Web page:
The ADA defines the term “disability” as “(A) a physical or mental impairment that substantially limits one or more of the major life activities of such individual;  (B) a record of such an impairment;  or (C) being regarded as having such an impairment.”  42 U.S.C. § 12102(2).   Plaintiff contends that he qualified as disabled under the first part of this definition on November 17, 1992-the date Dr. Morris released him to work with restrictions following the initial diagnosis of flexor tenosynovitis.3  The district court rejected that contention, finding instead that he was suffering from a “transient nonpermanent condition” and, accordingly, that his impairment was not substantially limiting.   Appellant's App. at 875 (citing 29 C.F.R. § 1630.2(j)).4

While not defined by statute, the regulations implementing the ADA define the term “substantially limits” as:

(i) Unable to perform a major life activity that the average person in the general population can perform;  or

(ii) Significantly restricted as to the condition, manner or duration under which an individual can perform a particular major life activity as compared to the condition, manner, or duration under which the average person in the general population can perform that same major life activity.

29 C.F.R. § 1630.2(j)(1).   Several factors are relevant to the determination of whether an impairment is substantially limiting, including:  “(i) The nature and severity of the impairment;  (ii) The duration or expected duration of the impairment;  and (iii) The permanent or long term impact, or the expected permanent or long term impact of or resulting from the impairment.”  29 C.F.R. § 1630.2(j)(2).   Although “temporary, non-chronic impairments of short duration, with little or no long term or permanent impact, are usually not disabilities,” 29 C.F.R. pt. 1630 app., § 1630.2(j) (emphasis added), “an impairment does not necessarily have to be permanent to rise to the level of a disability.   Some conditions may be long-term, or potentially long-term, in that their duration is indefinite and unknowable or is expected to be at least several months.   Such conditions, if severe, may constitute disabilities,” EEOC, Interpretive Manual (1995), reprinted in 2 EEOC Compliance Manual § 902.4(d), at 902-30 (BNA 1997) (“EEOC Compliance Manual ”).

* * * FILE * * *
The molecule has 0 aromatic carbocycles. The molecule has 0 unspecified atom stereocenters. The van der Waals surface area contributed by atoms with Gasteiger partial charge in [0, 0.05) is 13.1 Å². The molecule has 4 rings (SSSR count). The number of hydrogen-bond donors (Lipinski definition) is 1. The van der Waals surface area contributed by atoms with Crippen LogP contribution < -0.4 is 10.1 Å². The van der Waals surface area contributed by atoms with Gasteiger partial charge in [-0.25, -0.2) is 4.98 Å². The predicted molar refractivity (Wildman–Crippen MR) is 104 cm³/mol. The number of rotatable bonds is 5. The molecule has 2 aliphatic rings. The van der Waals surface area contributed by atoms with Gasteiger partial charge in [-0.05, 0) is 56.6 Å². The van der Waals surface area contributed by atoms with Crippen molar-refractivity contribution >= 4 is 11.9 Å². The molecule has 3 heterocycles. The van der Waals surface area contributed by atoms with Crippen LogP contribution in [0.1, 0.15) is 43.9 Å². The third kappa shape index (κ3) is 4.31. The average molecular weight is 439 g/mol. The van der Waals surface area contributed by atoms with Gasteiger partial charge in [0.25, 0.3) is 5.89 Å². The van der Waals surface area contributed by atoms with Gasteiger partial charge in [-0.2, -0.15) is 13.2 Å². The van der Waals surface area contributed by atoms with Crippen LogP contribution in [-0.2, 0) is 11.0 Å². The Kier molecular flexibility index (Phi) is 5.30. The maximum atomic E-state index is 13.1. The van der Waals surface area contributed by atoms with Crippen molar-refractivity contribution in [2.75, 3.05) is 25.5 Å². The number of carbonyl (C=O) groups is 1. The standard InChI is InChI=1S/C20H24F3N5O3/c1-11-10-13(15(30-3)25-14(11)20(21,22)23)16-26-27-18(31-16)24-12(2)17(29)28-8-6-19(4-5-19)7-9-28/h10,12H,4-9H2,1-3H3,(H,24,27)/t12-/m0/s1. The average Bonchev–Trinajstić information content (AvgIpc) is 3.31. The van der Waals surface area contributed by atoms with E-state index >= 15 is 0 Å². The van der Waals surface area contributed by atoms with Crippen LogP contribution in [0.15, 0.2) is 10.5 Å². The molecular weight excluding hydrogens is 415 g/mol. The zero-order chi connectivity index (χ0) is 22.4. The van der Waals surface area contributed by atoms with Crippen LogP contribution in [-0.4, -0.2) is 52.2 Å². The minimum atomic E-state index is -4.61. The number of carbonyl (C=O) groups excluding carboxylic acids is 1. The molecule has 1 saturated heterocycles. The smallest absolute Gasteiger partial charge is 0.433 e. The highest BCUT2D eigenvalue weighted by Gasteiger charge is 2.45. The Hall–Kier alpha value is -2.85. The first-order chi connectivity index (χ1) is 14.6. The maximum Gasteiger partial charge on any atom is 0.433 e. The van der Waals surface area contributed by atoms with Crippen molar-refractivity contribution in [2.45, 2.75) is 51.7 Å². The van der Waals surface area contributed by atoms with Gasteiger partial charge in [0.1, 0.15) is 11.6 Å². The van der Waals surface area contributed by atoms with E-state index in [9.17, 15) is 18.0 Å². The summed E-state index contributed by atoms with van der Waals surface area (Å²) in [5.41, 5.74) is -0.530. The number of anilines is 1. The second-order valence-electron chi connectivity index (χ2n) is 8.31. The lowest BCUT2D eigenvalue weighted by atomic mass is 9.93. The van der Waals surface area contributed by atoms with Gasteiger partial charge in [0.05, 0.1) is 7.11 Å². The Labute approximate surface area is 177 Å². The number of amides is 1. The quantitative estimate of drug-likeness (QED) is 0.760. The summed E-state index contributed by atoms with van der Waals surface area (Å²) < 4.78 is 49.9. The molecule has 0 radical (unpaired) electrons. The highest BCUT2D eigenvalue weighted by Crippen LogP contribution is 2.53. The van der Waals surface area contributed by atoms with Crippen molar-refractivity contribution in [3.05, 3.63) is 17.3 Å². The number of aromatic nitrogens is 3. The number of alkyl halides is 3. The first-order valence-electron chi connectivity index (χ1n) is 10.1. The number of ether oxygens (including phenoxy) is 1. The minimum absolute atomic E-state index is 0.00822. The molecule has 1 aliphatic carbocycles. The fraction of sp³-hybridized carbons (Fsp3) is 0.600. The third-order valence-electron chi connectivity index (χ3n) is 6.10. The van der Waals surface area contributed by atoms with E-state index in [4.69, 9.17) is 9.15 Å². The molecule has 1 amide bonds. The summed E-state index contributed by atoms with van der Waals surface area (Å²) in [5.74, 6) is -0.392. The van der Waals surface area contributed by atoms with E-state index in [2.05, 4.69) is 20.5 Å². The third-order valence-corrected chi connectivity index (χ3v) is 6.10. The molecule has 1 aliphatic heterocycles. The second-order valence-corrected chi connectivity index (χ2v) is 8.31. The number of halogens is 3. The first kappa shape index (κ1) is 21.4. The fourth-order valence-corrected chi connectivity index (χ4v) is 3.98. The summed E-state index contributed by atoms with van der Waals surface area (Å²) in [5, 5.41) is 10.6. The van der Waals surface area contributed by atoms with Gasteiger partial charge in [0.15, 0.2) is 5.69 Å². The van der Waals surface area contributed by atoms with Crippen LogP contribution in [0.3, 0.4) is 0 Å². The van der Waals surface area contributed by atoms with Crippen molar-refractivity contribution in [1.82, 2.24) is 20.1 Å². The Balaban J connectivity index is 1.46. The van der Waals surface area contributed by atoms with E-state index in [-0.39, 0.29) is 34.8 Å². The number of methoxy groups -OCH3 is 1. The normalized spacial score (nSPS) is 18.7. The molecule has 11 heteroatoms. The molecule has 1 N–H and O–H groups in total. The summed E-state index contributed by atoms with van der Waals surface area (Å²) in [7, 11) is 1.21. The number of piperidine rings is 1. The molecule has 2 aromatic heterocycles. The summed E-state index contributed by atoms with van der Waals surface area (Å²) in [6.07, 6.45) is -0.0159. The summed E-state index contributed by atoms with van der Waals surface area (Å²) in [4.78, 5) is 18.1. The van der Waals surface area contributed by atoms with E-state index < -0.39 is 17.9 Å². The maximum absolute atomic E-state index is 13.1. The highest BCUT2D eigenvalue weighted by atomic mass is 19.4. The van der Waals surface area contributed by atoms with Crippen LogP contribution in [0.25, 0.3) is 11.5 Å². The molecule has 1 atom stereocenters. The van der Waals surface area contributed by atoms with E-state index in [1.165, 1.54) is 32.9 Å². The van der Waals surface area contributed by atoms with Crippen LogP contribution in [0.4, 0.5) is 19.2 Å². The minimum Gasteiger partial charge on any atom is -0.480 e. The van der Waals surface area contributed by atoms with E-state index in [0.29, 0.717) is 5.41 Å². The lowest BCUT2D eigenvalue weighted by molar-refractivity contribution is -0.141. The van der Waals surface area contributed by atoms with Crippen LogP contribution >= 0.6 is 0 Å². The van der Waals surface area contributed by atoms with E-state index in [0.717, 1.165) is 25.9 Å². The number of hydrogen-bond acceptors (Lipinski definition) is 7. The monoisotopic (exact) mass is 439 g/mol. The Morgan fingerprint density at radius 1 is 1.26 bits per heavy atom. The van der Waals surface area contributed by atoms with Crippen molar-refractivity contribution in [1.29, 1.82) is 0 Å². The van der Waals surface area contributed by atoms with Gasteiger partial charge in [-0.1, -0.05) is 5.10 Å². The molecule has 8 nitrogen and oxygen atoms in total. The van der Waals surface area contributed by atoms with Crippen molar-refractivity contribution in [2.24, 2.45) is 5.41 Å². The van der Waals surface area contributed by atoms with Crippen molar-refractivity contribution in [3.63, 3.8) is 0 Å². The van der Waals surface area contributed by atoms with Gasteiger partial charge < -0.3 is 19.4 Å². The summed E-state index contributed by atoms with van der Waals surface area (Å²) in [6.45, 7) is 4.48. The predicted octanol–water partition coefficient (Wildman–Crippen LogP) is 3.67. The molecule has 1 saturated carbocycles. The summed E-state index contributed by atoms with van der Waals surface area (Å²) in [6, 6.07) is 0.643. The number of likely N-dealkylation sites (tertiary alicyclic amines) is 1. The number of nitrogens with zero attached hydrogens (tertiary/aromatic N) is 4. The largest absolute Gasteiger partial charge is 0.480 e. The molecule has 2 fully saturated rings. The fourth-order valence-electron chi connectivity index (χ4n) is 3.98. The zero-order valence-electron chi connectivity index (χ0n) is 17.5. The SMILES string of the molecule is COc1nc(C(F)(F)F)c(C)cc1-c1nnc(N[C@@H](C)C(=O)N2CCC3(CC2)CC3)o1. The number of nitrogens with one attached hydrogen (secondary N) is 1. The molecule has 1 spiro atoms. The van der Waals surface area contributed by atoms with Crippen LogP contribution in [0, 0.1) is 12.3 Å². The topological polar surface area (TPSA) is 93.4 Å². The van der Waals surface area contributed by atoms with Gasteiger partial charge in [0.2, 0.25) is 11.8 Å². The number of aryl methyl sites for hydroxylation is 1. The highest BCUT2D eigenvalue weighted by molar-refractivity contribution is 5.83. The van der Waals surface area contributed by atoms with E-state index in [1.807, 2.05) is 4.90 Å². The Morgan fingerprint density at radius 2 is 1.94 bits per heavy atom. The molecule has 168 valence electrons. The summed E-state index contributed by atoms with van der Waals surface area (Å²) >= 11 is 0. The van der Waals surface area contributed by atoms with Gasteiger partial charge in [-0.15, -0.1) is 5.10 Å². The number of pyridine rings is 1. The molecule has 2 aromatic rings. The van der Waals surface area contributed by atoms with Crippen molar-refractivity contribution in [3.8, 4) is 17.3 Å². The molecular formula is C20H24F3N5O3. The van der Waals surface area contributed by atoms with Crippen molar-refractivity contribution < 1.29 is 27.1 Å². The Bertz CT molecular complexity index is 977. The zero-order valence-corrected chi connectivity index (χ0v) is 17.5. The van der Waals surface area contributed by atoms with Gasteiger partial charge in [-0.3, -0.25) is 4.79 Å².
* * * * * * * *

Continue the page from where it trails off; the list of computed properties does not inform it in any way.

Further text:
Boeing's insistence that it had no duty to accommodate plaintiff under the ADA until plaintiff's doctor issued a permanent disability rating and restrictions in April 1993 is incorrect.   To the extent that Boeing argues that we should adopt a per se rule that an impairment may not be regarded as a disability until it is rendered “permanent” by either a doctor's rating or permanent restrictions, it misconstrues the law.   Whether an impairment “substantially limits” a major life activity depends on the individual and the impairment.   Such determinations are not susceptible to per se rules;  they must be made on a case-by-case basis.   See 29 C.F.R. pt. 1630 app., § 1630.2(j) (“The determination of whether an individual has a disability is not necessarily based on the name or diagnosis of the impairment the person has, but rather on the effect of that impairment on the life of the individual.”).   The regulations and the EEOC's interpretive guidelines clearly state that an impairment need not be permanent in order to rise to the level of a disability.   See 29 C.F.R. § 1630.2(j)(2)(iii);  EEOC Compliance Manual § 902.4(d), at 902-30.   Thus, the issuance of a permanent disability rating in April 1993 does not necessarily answer the question of whether plaintiff's impairment previously qualified as a “disability.”

 Plaintiff argues that Boeing had an ADA duty of accommodation on November 17, 1992, “when he was released to work by Dr. Morris with restrictions.”   Appellant's Br. at 23-24.   We disagree.   Dr. Morris's evaluation on that date anticipated that, by applying a progressive work schedule, plaintiff would return to full working capacity within three weeks.   Because Aldrich's impairment was then characterized by his own doctor as being of short duration and negligible long-term impact, we reject Aldrich's argument that his impairment was substantially limiting as of November 17, 1992.

 From December 9, 1992, however, Aldrich's medical evaluations become considerably less optimistic.   On that date, Dr. Morris wrote:  “I think at this point with this individual we're going to find he is just not going to be able to do repetitive type activities.”   Appellee's Supp.App. at 253.   Two months later, Dr. Morris referred Aldrich to a Dr. Gluck for a second opinion.   Dr. Gluck wrote:  “I think that he has undergone [an] appropriate amount of conservative treatment with continuing significant symptoms.   I think therefore he would be a good candidate for forearm fasciotomy.”  Id. at 254.   One month later, Dr. Morris again evaluated Aldrich, stating: